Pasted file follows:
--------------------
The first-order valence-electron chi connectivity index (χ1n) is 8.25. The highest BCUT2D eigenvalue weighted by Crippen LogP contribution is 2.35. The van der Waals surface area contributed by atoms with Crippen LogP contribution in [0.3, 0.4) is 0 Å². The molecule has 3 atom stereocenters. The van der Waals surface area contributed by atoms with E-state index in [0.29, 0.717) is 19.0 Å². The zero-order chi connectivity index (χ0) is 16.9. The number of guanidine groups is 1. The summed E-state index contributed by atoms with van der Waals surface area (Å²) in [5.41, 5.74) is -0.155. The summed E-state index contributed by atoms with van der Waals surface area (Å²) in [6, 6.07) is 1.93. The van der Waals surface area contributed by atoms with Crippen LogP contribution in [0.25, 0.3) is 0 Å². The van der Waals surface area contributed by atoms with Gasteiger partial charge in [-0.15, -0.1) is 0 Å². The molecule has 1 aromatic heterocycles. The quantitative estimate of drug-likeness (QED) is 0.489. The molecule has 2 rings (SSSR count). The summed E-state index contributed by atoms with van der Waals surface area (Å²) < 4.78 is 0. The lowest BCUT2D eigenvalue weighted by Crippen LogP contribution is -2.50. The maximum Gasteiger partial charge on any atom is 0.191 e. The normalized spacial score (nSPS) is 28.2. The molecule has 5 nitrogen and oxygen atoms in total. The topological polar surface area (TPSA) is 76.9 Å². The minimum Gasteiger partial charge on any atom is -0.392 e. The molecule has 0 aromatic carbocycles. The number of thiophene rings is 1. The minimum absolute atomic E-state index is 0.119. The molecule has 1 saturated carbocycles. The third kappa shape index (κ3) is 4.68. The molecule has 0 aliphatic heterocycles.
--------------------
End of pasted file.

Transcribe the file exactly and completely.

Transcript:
The first-order valence-electron chi connectivity index (χ1n) is 8.25. The highest BCUT2D eigenvalue weighted by Crippen LogP contribution is 2.35. The van der Waals surface area contributed by atoms with Crippen LogP contribution in [0.3, 0.4) is 0 Å². The molecule has 3 atom stereocenters. The van der Waals surface area contributed by atoms with E-state index in [0.29, 0.717) is 19.0 Å². The zero-order chi connectivity index (χ0) is 16.9. The number of guanidine groups is 1. The summed E-state index contributed by atoms with van der Waals surface area (Å²) in [5.41, 5.74) is -0.155. The summed E-state index contributed by atoms with van der Waals surface area (Å²) in [6, 6.07) is 1.93. The van der Waals surface area contributed by atoms with Crippen LogP contribution in [0.25, 0.3) is 0 Å². The van der Waals surface area contributed by atoms with Gasteiger partial charge in [-0.15, -0.1) is 0 Å². The molecule has 1 aromatic heterocycles. The quantitative estimate of drug-likeness (QED) is 0.489. The molecule has 2 rings (SSSR count). The summed E-state index contributed by atoms with van der Waals surface area (Å²) < 4.78 is 0. The lowest BCUT2D eigenvalue weighted by Crippen LogP contribution is -2.50. The maximum Gasteiger partial charge on any atom is 0.191 e. The normalized spacial score (nSPS) is 28.2. The molecule has 5 nitrogen and oxygen atoms in total. The topological polar surface area (TPSA) is 76.9 Å². The minimum Gasteiger partial charge on any atom is -0.392 e. The molecule has 0 aromatic carbocycles. The number of thiophene rings is 1. The minimum absolute atomic E-state index is 0.119. The molecule has 1 saturated carbocycles. The third kappa shape index (κ3) is 4.68. The molecule has 0 aliphatic heterocycles.